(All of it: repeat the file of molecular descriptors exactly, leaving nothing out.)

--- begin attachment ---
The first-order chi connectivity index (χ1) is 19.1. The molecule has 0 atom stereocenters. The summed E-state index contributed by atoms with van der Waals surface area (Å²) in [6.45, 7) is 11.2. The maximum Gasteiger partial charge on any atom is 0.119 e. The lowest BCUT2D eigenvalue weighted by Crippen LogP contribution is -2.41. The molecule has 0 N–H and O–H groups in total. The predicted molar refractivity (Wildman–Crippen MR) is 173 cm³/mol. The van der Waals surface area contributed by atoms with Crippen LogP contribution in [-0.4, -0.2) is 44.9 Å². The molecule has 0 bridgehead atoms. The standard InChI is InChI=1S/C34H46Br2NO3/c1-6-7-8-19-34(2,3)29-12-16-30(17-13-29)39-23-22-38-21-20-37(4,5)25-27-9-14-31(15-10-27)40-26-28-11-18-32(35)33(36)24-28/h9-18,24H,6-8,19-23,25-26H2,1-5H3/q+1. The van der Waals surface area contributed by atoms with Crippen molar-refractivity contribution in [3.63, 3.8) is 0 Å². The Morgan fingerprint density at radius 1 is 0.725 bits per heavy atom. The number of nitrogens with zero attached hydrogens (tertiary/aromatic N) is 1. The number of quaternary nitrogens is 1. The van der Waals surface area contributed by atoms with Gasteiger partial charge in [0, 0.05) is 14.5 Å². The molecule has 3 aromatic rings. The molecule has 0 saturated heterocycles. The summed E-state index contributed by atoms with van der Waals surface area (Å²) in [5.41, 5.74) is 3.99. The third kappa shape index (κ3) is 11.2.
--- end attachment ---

The first-order chi connectivity index (χ1) is 19.1. The molecule has 0 atom stereocenters. The summed E-state index contributed by atoms with van der Waals surface area (Å²) in [6.45, 7) is 11.2. The maximum Gasteiger partial charge on any atom is 0.119 e. The lowest BCUT2D eigenvalue weighted by Crippen LogP contribution is -2.41. The molecule has 0 N–H and O–H groups in total. The predicted molar refractivity (Wildman–Crippen MR) is 173 cm³/mol. The van der Waals surface area contributed by atoms with Crippen LogP contribution in [-0.4, -0.2) is 44.9 Å². The molecule has 0 bridgehead atoms. The standard InChI is InChI=1S/C34H46Br2NO3/c1-6-7-8-19-34(2,3)29-12-16-30(17-13-29)39-23-22-38-21-20-37(4,5)25-27-9-14-31(15-10-27)40-26-28-11-18-32(35)33(36)24-28/h9-18,24H,6-8,19-23,25-26H2,1-5H3/q+1. The van der Waals surface area contributed by atoms with Crippen molar-refractivity contribution in [3.63, 3.8) is 0 Å². The Morgan fingerprint density at radius 1 is 0.725 bits per heavy atom. The number of nitrogens with zero attached hydrogens (tertiary/aromatic N) is 1. The number of quaternary nitrogens is 1. The van der Waals surface area contributed by atoms with Gasteiger partial charge in [0, 0.05) is 14.5 Å². The molecule has 3 aromatic rings. The molecule has 0 saturated heterocycles. The summed E-state index contributed by atoms with van der Waals surface area (Å²) in [5.41, 5.74) is 3.99. The third kappa shape index (κ3) is 11.2.